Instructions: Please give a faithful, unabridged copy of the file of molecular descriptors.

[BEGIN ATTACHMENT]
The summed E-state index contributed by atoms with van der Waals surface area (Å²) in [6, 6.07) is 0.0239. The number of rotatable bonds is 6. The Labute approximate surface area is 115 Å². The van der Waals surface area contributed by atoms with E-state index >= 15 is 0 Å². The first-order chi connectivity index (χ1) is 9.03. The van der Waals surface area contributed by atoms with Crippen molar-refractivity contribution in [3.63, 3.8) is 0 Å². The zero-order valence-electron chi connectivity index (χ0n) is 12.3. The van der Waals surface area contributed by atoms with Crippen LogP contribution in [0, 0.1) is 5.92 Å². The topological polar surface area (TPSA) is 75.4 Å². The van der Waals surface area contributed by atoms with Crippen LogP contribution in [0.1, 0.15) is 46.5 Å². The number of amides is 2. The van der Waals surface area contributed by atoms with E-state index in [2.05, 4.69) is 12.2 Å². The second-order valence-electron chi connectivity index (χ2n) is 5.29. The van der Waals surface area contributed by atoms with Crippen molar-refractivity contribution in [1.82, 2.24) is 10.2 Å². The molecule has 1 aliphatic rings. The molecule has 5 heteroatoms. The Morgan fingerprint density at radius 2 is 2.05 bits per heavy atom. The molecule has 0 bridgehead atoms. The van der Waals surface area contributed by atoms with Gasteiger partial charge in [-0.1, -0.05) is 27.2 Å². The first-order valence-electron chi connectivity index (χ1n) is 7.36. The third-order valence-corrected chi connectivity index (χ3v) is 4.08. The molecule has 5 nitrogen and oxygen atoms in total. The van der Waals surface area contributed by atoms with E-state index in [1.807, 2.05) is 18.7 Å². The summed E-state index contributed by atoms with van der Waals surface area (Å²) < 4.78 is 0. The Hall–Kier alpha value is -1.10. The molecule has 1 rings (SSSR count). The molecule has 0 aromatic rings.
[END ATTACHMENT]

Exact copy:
The summed E-state index contributed by atoms with van der Waals surface area (Å²) in [6, 6.07) is 0.0239. The number of rotatable bonds is 6. The Labute approximate surface area is 115 Å². The van der Waals surface area contributed by atoms with E-state index >= 15 is 0 Å². The first-order chi connectivity index (χ1) is 9.03. The van der Waals surface area contributed by atoms with Crippen molar-refractivity contribution in [3.63, 3.8) is 0 Å². The zero-order valence-electron chi connectivity index (χ0n) is 12.3. The van der Waals surface area contributed by atoms with Crippen LogP contribution in [0, 0.1) is 5.92 Å². The topological polar surface area (TPSA) is 75.4 Å². The van der Waals surface area contributed by atoms with Crippen LogP contribution in [0.1, 0.15) is 46.5 Å². The number of amides is 2. The van der Waals surface area contributed by atoms with E-state index in [2.05, 4.69) is 12.2 Å². The second-order valence-electron chi connectivity index (χ2n) is 5.29. The van der Waals surface area contributed by atoms with Crippen molar-refractivity contribution in [1.82, 2.24) is 10.2 Å². The molecule has 1 aliphatic rings. The molecule has 5 heteroatoms. The Morgan fingerprint density at radius 2 is 2.05 bits per heavy atom. The molecule has 0 bridgehead atoms. The van der Waals surface area contributed by atoms with Gasteiger partial charge in [-0.1, -0.05) is 27.2 Å². The first-order valence-electron chi connectivity index (χ1n) is 7.36. The third-order valence-corrected chi connectivity index (χ3v) is 4.08. The molecule has 5 nitrogen and oxygen atoms in total. The van der Waals surface area contributed by atoms with E-state index in [1.807, 2.05) is 18.7 Å². The summed E-state index contributed by atoms with van der Waals surface area (Å²) < 4.78 is 0. The Hall–Kier alpha value is -1.10. The molecule has 1 rings (SSSR count). The molecule has 0 aromatic rings.